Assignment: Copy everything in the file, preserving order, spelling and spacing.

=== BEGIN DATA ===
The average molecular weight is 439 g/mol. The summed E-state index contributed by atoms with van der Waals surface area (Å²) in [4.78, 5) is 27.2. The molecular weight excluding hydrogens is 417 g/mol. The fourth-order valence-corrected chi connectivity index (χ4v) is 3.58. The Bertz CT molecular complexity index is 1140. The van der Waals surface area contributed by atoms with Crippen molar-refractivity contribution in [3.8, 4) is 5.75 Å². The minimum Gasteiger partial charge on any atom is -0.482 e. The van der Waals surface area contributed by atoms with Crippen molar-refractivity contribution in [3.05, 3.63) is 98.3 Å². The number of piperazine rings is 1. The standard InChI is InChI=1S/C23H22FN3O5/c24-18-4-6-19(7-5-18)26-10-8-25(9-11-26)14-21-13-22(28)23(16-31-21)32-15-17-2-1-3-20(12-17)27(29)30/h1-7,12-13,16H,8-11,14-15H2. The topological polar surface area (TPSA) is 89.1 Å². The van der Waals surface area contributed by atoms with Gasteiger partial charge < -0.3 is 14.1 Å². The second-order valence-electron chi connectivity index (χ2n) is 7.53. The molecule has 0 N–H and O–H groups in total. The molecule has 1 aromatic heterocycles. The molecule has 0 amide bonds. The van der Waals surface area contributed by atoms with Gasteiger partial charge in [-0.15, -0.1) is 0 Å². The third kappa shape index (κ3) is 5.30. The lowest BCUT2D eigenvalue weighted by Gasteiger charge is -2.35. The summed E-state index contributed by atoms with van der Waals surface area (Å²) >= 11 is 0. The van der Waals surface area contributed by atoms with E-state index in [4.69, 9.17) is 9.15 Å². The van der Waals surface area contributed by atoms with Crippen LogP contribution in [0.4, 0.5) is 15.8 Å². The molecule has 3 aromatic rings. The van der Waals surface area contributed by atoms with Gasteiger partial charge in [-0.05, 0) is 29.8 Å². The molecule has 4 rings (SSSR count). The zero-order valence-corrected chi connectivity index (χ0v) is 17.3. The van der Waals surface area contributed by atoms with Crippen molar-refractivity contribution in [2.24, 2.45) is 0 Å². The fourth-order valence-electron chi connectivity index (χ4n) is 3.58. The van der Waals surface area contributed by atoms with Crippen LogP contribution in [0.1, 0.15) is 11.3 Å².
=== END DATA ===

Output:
The average molecular weight is 439 g/mol. The summed E-state index contributed by atoms with van der Waals surface area (Å²) in [4.78, 5) is 27.2. The molecular weight excluding hydrogens is 417 g/mol. The fourth-order valence-corrected chi connectivity index (χ4v) is 3.58. The Bertz CT molecular complexity index is 1140. The van der Waals surface area contributed by atoms with Crippen molar-refractivity contribution in [3.8, 4) is 5.75 Å². The minimum Gasteiger partial charge on any atom is -0.482 e. The van der Waals surface area contributed by atoms with Crippen molar-refractivity contribution in [3.05, 3.63) is 98.3 Å². The number of piperazine rings is 1. The standard InChI is InChI=1S/C23H22FN3O5/c24-18-4-6-19(7-5-18)26-10-8-25(9-11-26)14-21-13-22(28)23(16-31-21)32-15-17-2-1-3-20(12-17)27(29)30/h1-7,12-13,16H,8-11,14-15H2. The topological polar surface area (TPSA) is 89.1 Å². The van der Waals surface area contributed by atoms with Gasteiger partial charge < -0.3 is 14.1 Å². The second-order valence-electron chi connectivity index (χ2n) is 7.53. The molecule has 0 N–H and O–H groups in total. The molecule has 1 aromatic heterocycles. The molecule has 0 amide bonds. The van der Waals surface area contributed by atoms with Gasteiger partial charge in [-0.15, -0.1) is 0 Å². The third kappa shape index (κ3) is 5.30. The lowest BCUT2D eigenvalue weighted by Gasteiger charge is -2.35. The summed E-state index contributed by atoms with van der Waals surface area (Å²) >= 11 is 0. The van der Waals surface area contributed by atoms with E-state index in [4.69, 9.17) is 9.15 Å². The van der Waals surface area contributed by atoms with Crippen LogP contribution in [0.4, 0.5) is 15.8 Å². The molecule has 3 aromatic rings. The van der Waals surface area contributed by atoms with Gasteiger partial charge in [-0.05, 0) is 29.8 Å². The molecule has 4 rings (SSSR count). The zero-order valence-corrected chi connectivity index (χ0v) is 17.3. The van der Waals surface area contributed by atoms with Crippen molar-refractivity contribution in [2.24, 2.45) is 0 Å². The fourth-order valence-electron chi connectivity index (χ4n) is 3.58. The van der Waals surface area contributed by atoms with Crippen LogP contribution in [0.1, 0.15) is 11.3 Å².